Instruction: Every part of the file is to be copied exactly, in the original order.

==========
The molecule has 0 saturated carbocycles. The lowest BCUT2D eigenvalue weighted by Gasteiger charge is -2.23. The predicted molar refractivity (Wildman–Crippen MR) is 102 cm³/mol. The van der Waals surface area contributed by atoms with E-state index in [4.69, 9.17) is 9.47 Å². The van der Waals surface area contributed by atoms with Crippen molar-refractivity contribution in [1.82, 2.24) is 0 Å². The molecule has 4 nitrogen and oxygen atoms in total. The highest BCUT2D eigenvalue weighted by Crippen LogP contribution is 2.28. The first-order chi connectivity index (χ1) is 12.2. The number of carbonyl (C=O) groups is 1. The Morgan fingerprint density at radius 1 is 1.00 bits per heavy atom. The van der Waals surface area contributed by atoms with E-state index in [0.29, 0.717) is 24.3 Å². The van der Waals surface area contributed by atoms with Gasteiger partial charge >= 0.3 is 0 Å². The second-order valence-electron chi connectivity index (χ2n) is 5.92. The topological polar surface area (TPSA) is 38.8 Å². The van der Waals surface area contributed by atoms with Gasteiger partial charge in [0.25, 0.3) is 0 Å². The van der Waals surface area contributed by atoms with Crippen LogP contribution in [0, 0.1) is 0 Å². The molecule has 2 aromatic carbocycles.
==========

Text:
The molecule has 0 saturated carbocycles. The lowest BCUT2D eigenvalue weighted by Gasteiger charge is -2.23. The predicted molar refractivity (Wildman–Crippen MR) is 102 cm³/mol. The van der Waals surface area contributed by atoms with E-state index in [4.69, 9.17) is 9.47 Å². The van der Waals surface area contributed by atoms with Crippen molar-refractivity contribution in [1.82, 2.24) is 0 Å². The molecule has 4 nitrogen and oxygen atoms in total. The highest BCUT2D eigenvalue weighted by Crippen LogP contribution is 2.28. The first-order chi connectivity index (χ1) is 12.2. The number of carbonyl (C=O) groups is 1. The Morgan fingerprint density at radius 1 is 1.00 bits per heavy atom. The van der Waals surface area contributed by atoms with E-state index in [0.29, 0.717) is 24.3 Å². The van der Waals surface area contributed by atoms with Gasteiger partial charge >= 0.3 is 0 Å². The second-order valence-electron chi connectivity index (χ2n) is 5.92. The topological polar surface area (TPSA) is 38.8 Å². The van der Waals surface area contributed by atoms with Gasteiger partial charge in [0.25, 0.3) is 0 Å². The van der Waals surface area contributed by atoms with Crippen LogP contribution in [0, 0.1) is 0 Å². The molecule has 2 aromatic carbocycles.